It doesn't look like the closed cannabis supply chain trial will start this fall. Ten cities are participating in the trial. Marcouch, the mayor of Arnhem, told his city council that there are still too many uncertainties in his city. For example, the growers need more time to be able to supply good quality hash.
Like Groningen, Maastricht, Almere, and Breda, Arnhem is one of the ten cities participating in the trial. The four major cities are not participating because they did not agree with how the experiment was thought out.
According to Marcouch, in a meeting at the end of April with the ten participating municipalities and the ministers of Justice and Health, it became clear that not all cities could start in fall.
A spokesperson for the Ministry of Justice does not want to use the word "delay" and points out the importance of a careful process with the strict requirements for growers.
VVD, CDA, D66 and ChristenUnie parties agreed in the coalition agreement that there would be an experiment with controlled cannabis cultivation. In August 2019, it was decided that ten municipalities would participate: Arnhem, Almere, Breda, Groningen, Heerlen, Hellevoetsluis, Maastricht, Nijmegen, Tilburg and Zaanstad. The experiment with the closed coffee shop chain, as it is officially called, should show whether it is possible to make the cultivation of cannabis legal.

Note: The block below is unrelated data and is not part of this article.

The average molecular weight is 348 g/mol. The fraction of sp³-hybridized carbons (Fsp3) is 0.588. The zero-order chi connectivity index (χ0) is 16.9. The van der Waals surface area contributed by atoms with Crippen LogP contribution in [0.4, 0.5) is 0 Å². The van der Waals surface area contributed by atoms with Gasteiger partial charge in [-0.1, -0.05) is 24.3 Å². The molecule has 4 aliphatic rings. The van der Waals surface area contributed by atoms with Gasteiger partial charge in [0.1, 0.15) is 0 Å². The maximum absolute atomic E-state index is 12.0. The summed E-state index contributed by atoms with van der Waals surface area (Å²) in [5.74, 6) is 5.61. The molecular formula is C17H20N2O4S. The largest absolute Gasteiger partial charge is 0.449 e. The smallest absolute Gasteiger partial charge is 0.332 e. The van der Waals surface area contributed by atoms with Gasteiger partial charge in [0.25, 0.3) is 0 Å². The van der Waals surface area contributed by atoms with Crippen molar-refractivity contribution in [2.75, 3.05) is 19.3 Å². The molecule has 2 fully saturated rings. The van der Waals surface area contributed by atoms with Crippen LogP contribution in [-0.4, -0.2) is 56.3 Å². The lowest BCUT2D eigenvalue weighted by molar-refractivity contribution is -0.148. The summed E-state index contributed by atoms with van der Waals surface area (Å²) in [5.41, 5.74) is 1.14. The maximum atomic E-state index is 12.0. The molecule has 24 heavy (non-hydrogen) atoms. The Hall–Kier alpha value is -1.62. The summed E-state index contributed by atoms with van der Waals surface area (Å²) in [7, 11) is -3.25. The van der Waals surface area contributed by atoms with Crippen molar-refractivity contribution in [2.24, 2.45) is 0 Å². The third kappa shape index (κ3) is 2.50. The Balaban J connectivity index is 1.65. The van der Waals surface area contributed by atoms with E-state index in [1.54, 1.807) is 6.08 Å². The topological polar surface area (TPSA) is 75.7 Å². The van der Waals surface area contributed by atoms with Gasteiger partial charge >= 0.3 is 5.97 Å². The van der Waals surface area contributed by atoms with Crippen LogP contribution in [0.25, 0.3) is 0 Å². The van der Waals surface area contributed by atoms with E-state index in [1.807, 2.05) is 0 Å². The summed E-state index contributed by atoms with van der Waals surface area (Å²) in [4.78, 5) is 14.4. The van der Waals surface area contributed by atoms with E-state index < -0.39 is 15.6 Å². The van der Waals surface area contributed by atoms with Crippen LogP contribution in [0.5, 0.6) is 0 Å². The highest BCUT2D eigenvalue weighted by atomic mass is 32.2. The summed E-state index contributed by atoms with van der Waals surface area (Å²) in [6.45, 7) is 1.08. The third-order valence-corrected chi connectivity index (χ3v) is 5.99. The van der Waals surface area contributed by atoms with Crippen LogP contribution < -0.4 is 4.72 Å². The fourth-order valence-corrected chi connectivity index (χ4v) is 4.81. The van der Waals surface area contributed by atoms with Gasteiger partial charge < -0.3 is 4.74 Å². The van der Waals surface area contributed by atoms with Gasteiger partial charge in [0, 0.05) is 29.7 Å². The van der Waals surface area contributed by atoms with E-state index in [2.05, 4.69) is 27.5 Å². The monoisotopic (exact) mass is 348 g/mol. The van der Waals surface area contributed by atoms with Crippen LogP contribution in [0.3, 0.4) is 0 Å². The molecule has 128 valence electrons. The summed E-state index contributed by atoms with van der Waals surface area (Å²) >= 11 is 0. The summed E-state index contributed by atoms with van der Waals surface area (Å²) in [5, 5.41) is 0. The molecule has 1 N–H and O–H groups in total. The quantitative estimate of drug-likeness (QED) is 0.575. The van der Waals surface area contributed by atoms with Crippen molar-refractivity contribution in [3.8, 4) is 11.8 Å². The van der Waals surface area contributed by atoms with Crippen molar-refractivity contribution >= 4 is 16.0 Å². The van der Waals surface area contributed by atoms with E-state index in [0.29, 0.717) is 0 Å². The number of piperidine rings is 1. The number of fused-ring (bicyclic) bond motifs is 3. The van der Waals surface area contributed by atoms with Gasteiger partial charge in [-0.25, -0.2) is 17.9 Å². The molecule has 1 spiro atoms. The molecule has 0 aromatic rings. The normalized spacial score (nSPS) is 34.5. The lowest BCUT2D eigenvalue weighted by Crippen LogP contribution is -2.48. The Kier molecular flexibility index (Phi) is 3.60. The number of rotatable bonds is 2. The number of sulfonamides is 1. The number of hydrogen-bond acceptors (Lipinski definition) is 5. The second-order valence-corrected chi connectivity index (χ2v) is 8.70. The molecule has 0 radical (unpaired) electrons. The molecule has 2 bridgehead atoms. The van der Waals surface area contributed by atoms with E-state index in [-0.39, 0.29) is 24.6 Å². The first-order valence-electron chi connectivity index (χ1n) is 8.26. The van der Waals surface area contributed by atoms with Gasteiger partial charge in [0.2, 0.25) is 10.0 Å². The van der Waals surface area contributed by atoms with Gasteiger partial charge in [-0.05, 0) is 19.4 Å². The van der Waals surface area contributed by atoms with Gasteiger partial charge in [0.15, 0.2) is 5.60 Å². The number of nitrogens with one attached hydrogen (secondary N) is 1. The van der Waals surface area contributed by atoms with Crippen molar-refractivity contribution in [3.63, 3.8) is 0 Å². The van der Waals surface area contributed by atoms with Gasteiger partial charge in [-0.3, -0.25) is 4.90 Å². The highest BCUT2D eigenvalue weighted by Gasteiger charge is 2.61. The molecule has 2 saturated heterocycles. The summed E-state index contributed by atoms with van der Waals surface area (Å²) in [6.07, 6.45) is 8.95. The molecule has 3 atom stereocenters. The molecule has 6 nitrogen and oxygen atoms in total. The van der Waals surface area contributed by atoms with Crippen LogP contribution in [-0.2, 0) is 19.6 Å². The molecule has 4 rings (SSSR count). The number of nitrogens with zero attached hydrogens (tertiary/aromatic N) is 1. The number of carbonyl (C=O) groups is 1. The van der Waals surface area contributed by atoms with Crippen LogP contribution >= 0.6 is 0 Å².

Independent research must show the effect of the experiment on safety and public order and on public health.
Now coffee shops are illegally buying cannabis at the back door. This causes crime, nuisance and health problems. The experiment will last four years.
At the end of last year, ten growers were selected from about forty registrations to participate in the trial. Those growers have to go through a screening based on the Bibob Act. If no objections appear from the screening, the growers may actually participate in the trial.
If the growers can offer enough weed within the limits of the experiment, a start date can be chosen. That will differ per municipality, according to a spokesperson for the Ministry of Justice.